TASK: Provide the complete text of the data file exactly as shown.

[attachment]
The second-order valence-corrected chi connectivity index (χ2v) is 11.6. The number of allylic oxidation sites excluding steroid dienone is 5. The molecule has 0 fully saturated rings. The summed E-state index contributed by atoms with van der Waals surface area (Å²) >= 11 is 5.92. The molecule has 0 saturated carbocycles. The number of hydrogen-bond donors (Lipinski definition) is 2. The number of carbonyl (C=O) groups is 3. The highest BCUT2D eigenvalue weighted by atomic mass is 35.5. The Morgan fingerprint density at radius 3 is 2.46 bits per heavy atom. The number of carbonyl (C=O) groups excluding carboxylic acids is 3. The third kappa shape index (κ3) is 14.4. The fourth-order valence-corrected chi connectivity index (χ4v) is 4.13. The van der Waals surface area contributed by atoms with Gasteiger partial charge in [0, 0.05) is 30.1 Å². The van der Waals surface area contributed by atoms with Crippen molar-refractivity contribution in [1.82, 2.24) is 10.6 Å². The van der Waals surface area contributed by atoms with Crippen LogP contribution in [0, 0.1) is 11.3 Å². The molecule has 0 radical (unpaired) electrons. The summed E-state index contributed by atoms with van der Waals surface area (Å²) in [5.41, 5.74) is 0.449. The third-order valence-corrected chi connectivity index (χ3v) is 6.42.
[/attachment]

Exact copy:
The second-order valence-corrected chi connectivity index (χ2v) is 11.6. The number of allylic oxidation sites excluding steroid dienone is 5. The molecule has 0 fully saturated rings. The summed E-state index contributed by atoms with van der Waals surface area (Å²) >= 11 is 5.92. The molecule has 0 saturated carbocycles. The number of hydrogen-bond donors (Lipinski definition) is 2. The number of carbonyl (C=O) groups is 3. The highest BCUT2D eigenvalue weighted by atomic mass is 35.5. The Morgan fingerprint density at radius 3 is 2.46 bits per heavy atom. The number of carbonyl (C=O) groups excluding carboxylic acids is 3. The third kappa shape index (κ3) is 14.4. The fourth-order valence-corrected chi connectivity index (χ4v) is 4.13. The van der Waals surface area contributed by atoms with Gasteiger partial charge in [0, 0.05) is 30.1 Å². The van der Waals surface area contributed by atoms with Crippen molar-refractivity contribution in [1.82, 2.24) is 10.6 Å². The van der Waals surface area contributed by atoms with Crippen LogP contribution in [0, 0.1) is 11.3 Å². The molecule has 0 radical (unpaired) electrons. The summed E-state index contributed by atoms with van der Waals surface area (Å²) in [5.41, 5.74) is 0.449. The third-order valence-corrected chi connectivity index (χ3v) is 6.42.